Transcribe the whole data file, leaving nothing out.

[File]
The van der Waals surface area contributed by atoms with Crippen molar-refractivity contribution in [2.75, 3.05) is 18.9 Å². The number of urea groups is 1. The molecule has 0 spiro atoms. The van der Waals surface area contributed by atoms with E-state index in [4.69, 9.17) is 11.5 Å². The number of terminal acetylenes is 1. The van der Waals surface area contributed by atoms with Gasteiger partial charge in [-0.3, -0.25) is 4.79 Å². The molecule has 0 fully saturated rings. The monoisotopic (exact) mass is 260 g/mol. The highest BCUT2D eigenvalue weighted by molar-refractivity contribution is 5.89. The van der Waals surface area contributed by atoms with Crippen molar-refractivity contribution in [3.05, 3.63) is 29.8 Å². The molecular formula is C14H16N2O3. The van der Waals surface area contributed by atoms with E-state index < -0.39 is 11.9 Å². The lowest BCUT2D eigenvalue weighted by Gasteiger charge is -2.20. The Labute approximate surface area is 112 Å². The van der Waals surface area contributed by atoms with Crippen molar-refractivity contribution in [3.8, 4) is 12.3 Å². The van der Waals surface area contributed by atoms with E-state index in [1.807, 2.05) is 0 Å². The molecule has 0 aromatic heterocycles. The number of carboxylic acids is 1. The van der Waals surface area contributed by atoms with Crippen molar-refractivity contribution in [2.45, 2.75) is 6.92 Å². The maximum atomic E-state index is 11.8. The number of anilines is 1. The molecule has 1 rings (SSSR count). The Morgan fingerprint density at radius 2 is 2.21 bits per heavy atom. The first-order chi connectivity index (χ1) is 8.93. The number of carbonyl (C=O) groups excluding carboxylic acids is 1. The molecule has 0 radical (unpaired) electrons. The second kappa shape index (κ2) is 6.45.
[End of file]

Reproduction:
The van der Waals surface area contributed by atoms with Crippen molar-refractivity contribution in [2.75, 3.05) is 18.9 Å². The number of urea groups is 1. The molecule has 0 spiro atoms. The van der Waals surface area contributed by atoms with E-state index in [4.69, 9.17) is 11.5 Å². The number of terminal acetylenes is 1. The van der Waals surface area contributed by atoms with Gasteiger partial charge in [-0.3, -0.25) is 4.79 Å². The molecule has 0 fully saturated rings. The monoisotopic (exact) mass is 260 g/mol. The highest BCUT2D eigenvalue weighted by molar-refractivity contribution is 5.89. The van der Waals surface area contributed by atoms with Crippen molar-refractivity contribution in [3.05, 3.63) is 29.8 Å². The molecular formula is C14H16N2O3. The van der Waals surface area contributed by atoms with E-state index < -0.39 is 11.9 Å². The lowest BCUT2D eigenvalue weighted by Gasteiger charge is -2.20. The Labute approximate surface area is 112 Å². The van der Waals surface area contributed by atoms with Crippen molar-refractivity contribution in [3.8, 4) is 12.3 Å². The van der Waals surface area contributed by atoms with E-state index in [1.807, 2.05) is 0 Å². The molecule has 0 aromatic heterocycles. The number of carboxylic acids is 1. The van der Waals surface area contributed by atoms with Crippen molar-refractivity contribution in [2.45, 2.75) is 6.92 Å². The maximum atomic E-state index is 11.8. The number of anilines is 1. The molecule has 1 rings (SSSR count). The Morgan fingerprint density at radius 2 is 2.21 bits per heavy atom. The first-order chi connectivity index (χ1) is 8.93. The number of carbonyl (C=O) groups excluding carboxylic acids is 1. The molecule has 0 radical (unpaired) electrons. The second kappa shape index (κ2) is 6.45.